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Anecdotally, I read/hear the phrase "hitherto unknown" outside of legal or other technical contexts. I wouldn't say it's archaic, but it's not common. You could avoid it in favor of "previous(ly)" when speaking to a large or less-educated audience, but I don't see any reason to drop it from your vocabulary.

To expand on Green Grasso Holm's answer, here are some Ngrams comparing "hitherto", "until now", and "previously". It looks like "hitherto" is relatively more popular in British English, fiction, and phrases.

All English: English

American English: American English

British English: British English

English Fiction: English Fiction

"hitherto unknown" vs. "previously unknown": Phrases

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    "prior to" appears to be more common than "until now" - books.google.com/ngrams/… – omikes Apr 11 '18 at 23:44
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    "Prior to" doesn't mean the same thing, though. "Prior to now" is less common: books.google.com/ngrams/… – Adam Haun Apr 12 '18 at 16:50
  • Hitherto and previously do not have to refer to now though. Setting that reference point is what brings the occurrences down I believe. – omikes Apr 12 '18 at 16:54
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Extremely formal usage. Many of the answers you received speak to the fact that 60%, 70%, 80%, 90% of the respondents have never heard it used (in spoken language) or have rarely (if ever) seen it used in written form.

Why use a word...when it's probable that 90% of your audience is totally unfamiliar with that word?

Everyone clearly understands what "until now" means.

  • Why use a word...when it's probable that 90% of your audience is totally unfamiliar with that word? Maybe because it makes them look smarter? – polfosol ఠ_ఠ Apr 12 '18 at 13:39
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    Why use a word... Here are some legitimate reasons. 1. Because it naturally reflects one's thinking process; 2. Because it is easier to say or sounds better in the sentence; 3. Because words with essentially the same meaning still vary in nuance and connotation; 4. Because it is extremely easy to find definitions of words these days and broad vocabulary is generally good for intellectual discussion; 5. To maintain a consistent tone. (Not that I advocate for using esoteric words. It depends on your aims and audience.) – Artelius Apr 13 '18 at 7:03
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    I think it's actually rather unlikely that 90% of the audience is unfamiliar with the word hitherto. – snailcar Apr 13 '18 at 16:07
  • Technically those are 5 "valid reasons". Realistically...if you use the word "hitherto" in a conversation...you would confuse the vast majority of people (regardless of the place/audience). Anyone who was not confused would probably consider the usage "pretentious" (at best). – RickyBobby Apr 13 '18 at 16:12
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I would tolerate hitherto, but I would consider the other words from this "set", whitherto and thitherto, to be archaic. Similarly, therefore is fine, but wherefore and especially herefore can sound a bit outdated, though I think they sometimes make more sense in places we use therefore. Just please use therefor correctly.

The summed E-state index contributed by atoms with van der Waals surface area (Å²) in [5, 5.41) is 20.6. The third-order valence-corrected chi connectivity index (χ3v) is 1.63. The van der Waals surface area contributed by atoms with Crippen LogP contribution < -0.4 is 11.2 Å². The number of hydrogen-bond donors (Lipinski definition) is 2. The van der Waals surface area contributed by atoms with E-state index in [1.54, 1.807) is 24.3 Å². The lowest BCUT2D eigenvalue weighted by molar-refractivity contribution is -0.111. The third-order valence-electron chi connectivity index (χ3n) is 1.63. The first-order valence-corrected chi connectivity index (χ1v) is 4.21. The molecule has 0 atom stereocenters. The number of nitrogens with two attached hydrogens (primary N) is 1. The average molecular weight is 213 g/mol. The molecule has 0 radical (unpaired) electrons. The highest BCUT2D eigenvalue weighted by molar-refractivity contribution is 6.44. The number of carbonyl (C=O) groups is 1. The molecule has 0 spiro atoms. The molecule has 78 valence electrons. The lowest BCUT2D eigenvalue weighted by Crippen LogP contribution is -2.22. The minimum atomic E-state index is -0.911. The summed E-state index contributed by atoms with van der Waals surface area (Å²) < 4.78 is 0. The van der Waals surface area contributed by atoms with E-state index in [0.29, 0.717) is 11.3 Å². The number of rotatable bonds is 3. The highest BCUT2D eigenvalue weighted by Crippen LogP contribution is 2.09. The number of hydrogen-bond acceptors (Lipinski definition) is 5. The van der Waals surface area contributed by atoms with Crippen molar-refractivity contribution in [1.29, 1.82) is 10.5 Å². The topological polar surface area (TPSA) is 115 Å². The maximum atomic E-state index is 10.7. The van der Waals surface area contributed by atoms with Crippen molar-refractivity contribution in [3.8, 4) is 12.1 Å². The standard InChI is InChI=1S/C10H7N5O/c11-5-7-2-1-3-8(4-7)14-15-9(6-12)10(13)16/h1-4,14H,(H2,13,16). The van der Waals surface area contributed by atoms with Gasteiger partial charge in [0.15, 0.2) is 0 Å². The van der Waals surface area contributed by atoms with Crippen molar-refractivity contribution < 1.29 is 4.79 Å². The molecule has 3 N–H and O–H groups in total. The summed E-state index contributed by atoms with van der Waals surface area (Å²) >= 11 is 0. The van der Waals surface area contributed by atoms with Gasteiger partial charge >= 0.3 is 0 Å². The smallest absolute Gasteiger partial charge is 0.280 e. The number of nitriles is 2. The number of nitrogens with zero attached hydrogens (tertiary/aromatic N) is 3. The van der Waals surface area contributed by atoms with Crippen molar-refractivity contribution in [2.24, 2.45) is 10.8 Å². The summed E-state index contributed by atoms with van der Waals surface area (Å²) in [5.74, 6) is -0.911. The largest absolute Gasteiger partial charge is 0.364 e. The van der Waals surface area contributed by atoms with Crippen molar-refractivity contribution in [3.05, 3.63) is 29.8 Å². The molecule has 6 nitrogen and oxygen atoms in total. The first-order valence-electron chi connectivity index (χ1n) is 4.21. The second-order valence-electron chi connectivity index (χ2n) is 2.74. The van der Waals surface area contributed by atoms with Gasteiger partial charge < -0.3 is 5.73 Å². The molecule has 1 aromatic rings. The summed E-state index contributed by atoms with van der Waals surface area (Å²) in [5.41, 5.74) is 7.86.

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    I think wherefore requires at least 10 minutes of lecture time to explain in every high school class that reads Romeo and Juliet. That's a good sign it's archaic. – The Photon Apr 12 '18 at 16:53
  • Personally, I love thitherto (though I don’t believe I’ve ever used whitherto). Conversely, I firmly hold that the only correct way to use therefor is never, even more so with wherefor and (eurgh!) herefor. @ThePhoton It’s a sad state of affairs if it takes a full ten minutes to explain to high school–aged people that wherefore means why. – Janus Bahs Jacquet Apr 14 '18 at 8:49
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It is, as Gnawme stated, entirely variable upon the environment in which the word is used or even if it manifests in discourse or written language. For legalese, the Law Dictionary defines hitherto as a 'restrict[ion] [of] the matter in connection with which it is employed to a period of time already passed.'

Therefore, although growing obsolescent in every-day language - Green Grasso presented an 80%-90% decrease between the 1800s and 2000 - it is nevertheless a plenteous lexeme in formal texts!

A similar set of adverbs, 'thereto' and the bygone phrase 'thereunto' might have undertaken a similar trajectory as hitherto, deemed literary or archaic words. This could be extrapolated to hitherto in the future.

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'Hitherto' is somewhat archaic, but still used, if largely just in legal writing. It can mean 'up to now', or 'up to a specified time in the past' - i.e. 'up to then'. If the archaic flavour upsets your professor use 'up to now' or 'up to then'. We should always be aware of how what we write will be received by our audience!